MAGIC DICK INTERVIEW PART 2
MAGIC DICK INTERVIEW PART 2 by Dan Enright (c) 1995 by 2/3X-PERTS
(explanation of *Full Court Press* continues)...
"We put it together in a way that would feature these new harps in
a classic, Chicago style instrumental - ala Little Walter. The structure
is actually quite simple. It goes through two choruses and then modulates,
two choruses/modulates, two choruses/modulates. It starts out in Fmajor,
then it modulates to it's relative minor - which is Dminor. Then back to
two choruses in Fmajor, then two choruses in Dminor - back and forth, back
and forth, like that.
"We started out on a Marine Band in cross harp. Very straight ahead
Chicago style, for two choruses. When it goes to the first Dminor
modulation I play on the slide chromatic harmonica, again in very classic,
Little Walter style. Dminor is one of the positions that comes easily out
of the slide chromatic harp, similar to what's called third position on
the Marine Band - where the draw one note is the tonic note, D. In fact
the whole draw chord on the harmonica is a Dminor6 chord.
"So, the first four choruses use the two most common conventional
harmonicas. And I emphasis conventional harmonicas. Beginning with the
fifth chorus I switch to one of the new harps, the model closest - but
utilizing our concepts - to a conventional harmonica tuning, like a
Marine Band. The blow chord is an extended chord, a 7th rather than just a
triad. In the middle of the harp it's a 7th chord. That's the primary
difference. I feature that sound you get on the four chord, you'll hear it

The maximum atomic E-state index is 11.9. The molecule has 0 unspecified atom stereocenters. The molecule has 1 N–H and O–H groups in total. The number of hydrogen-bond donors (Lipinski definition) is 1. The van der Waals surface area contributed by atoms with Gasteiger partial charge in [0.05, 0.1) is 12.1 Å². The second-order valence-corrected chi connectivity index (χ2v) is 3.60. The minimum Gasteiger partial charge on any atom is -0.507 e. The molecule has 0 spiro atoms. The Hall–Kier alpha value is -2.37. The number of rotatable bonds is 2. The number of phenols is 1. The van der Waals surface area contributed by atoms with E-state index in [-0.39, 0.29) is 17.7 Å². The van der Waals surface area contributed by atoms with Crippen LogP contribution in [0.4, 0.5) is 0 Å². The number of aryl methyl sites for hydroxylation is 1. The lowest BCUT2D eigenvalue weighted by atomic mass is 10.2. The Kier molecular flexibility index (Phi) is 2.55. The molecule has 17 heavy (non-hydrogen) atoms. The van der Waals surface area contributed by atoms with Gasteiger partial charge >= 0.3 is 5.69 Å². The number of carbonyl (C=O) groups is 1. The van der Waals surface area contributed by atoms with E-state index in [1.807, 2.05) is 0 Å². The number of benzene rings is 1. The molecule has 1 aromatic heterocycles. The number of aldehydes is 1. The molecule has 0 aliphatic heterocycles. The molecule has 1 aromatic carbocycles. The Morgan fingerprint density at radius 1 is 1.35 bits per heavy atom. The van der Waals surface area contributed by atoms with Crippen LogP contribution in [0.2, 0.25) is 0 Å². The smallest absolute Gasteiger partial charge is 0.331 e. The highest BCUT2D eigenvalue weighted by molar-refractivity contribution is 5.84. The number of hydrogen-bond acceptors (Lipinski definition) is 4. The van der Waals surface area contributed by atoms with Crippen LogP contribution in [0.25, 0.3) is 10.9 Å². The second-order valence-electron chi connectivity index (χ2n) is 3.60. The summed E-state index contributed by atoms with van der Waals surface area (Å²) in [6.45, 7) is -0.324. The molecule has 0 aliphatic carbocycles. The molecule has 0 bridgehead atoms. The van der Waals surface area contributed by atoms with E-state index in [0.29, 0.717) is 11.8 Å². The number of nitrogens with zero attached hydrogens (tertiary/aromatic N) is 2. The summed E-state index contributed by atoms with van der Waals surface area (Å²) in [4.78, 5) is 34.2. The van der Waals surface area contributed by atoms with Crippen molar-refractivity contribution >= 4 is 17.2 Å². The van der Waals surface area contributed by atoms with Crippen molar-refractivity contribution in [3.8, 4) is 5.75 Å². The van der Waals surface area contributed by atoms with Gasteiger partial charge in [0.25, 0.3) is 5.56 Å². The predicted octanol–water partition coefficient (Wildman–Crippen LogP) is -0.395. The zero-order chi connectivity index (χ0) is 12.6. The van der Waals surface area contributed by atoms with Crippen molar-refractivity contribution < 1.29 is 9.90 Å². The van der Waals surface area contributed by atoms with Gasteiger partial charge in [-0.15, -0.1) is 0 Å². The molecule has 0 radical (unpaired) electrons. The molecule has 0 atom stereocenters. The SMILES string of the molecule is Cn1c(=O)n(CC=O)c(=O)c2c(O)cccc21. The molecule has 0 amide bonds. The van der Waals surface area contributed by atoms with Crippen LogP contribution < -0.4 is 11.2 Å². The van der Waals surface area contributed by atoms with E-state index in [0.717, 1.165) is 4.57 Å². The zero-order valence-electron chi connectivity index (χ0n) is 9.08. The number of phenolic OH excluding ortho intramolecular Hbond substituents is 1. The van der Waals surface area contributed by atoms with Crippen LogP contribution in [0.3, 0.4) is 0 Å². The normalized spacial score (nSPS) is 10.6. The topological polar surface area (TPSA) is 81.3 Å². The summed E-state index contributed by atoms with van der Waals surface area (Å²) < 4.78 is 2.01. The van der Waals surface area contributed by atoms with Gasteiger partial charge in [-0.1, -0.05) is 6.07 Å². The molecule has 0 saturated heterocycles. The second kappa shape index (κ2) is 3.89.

"Anyway, after two choruses on that harp all the rest of the
instrumental is played on this harp I told you about called the *Big Band*,
which is the very same tuning layout as the *Swing Band* but with that
one semi-tone modification on the first hole blow. And it shows - where
that harp is playing through the major sections as well as the relative
minor sections - how well that harp can handle the major and it's relative
minor, without switching harps.
"Some people who listen to it from the top, wondering "Well, what's
new here? Where does the new thing start?" aren't going to pick up on it.
My intention was to make a very classic sounding instrumental that upon
further examination... upon deeper digging, people - harp players especially -
would go, "What's going on with this part? I can't get that!"
"I didn't want it to be something so radically different that it would
be obvious that these harps were really different. I wanted to impress the
fact that these are really useful to those that are into the tradition of the
harp. To counter people who take that attitude, "Well, this one's been good
enough for me and it was good enough for Little Walter..."
Dan: That's amazing that such subtle changes can be so radical.
Magic: "Part of the reason is because harmonica playing is a
combination of playing what's on the surface of the harp and playing where
you have to dig deeper by bending notes and blocking. Certain riffs, for
example certain swing jazz riffs, will plop out without having to bend